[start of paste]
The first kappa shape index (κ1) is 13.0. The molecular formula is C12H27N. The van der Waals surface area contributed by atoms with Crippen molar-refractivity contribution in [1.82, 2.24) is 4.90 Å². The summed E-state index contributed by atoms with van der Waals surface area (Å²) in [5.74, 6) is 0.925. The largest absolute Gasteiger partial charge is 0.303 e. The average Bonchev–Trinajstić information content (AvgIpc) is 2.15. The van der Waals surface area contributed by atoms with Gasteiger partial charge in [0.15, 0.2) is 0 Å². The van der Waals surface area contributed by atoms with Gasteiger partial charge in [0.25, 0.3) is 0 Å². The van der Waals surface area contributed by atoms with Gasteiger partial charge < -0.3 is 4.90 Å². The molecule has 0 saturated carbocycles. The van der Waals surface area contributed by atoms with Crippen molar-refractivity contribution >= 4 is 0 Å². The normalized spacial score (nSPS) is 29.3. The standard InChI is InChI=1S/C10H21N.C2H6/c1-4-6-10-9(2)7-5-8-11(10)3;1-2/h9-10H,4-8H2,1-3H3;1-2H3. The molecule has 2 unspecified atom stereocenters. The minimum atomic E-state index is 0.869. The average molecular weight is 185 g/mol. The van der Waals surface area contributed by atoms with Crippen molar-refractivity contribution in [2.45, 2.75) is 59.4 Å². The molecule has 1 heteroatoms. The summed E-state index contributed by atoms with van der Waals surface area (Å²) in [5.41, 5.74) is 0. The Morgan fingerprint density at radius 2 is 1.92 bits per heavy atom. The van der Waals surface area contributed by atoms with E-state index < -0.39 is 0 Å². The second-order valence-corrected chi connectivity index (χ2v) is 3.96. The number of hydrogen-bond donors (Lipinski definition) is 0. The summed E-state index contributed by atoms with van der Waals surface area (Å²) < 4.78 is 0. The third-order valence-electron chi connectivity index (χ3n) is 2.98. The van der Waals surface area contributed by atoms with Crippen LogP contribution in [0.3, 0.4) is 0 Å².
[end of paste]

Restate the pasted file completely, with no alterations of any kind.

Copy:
The first kappa shape index (κ1) is 13.0. The molecular formula is C12H27N. The van der Waals surface area contributed by atoms with Crippen molar-refractivity contribution in [1.82, 2.24) is 4.90 Å². The summed E-state index contributed by atoms with van der Waals surface area (Å²) in [5.74, 6) is 0.925. The largest absolute Gasteiger partial charge is 0.303 e. The average Bonchev–Trinajstić information content (AvgIpc) is 2.15. The van der Waals surface area contributed by atoms with Gasteiger partial charge in [0.15, 0.2) is 0 Å². The van der Waals surface area contributed by atoms with Gasteiger partial charge in [0.25, 0.3) is 0 Å². The van der Waals surface area contributed by atoms with Gasteiger partial charge < -0.3 is 4.90 Å². The molecule has 0 saturated carbocycles. The van der Waals surface area contributed by atoms with Crippen molar-refractivity contribution >= 4 is 0 Å². The normalized spacial score (nSPS) is 29.3. The standard InChI is InChI=1S/C10H21N.C2H6/c1-4-6-10-9(2)7-5-8-11(10)3;1-2/h9-10H,4-8H2,1-3H3;1-2H3. The molecule has 2 unspecified atom stereocenters. The minimum atomic E-state index is 0.869. The average molecular weight is 185 g/mol. The van der Waals surface area contributed by atoms with Crippen molar-refractivity contribution in [2.45, 2.75) is 59.4 Å². The molecule has 1 heteroatoms. The summed E-state index contributed by atoms with van der Waals surface area (Å²) in [5.41, 5.74) is 0. The Morgan fingerprint density at radius 2 is 1.92 bits per heavy atom. The van der Waals surface area contributed by atoms with E-state index < -0.39 is 0 Å². The second-order valence-corrected chi connectivity index (χ2v) is 3.96. The number of hydrogen-bond donors (Lipinski definition) is 0. The summed E-state index contributed by atoms with van der Waals surface area (Å²) < 4.78 is 0. The third-order valence-electron chi connectivity index (χ3n) is 2.98. The van der Waals surface area contributed by atoms with Crippen LogP contribution in [0.3, 0.4) is 0 Å².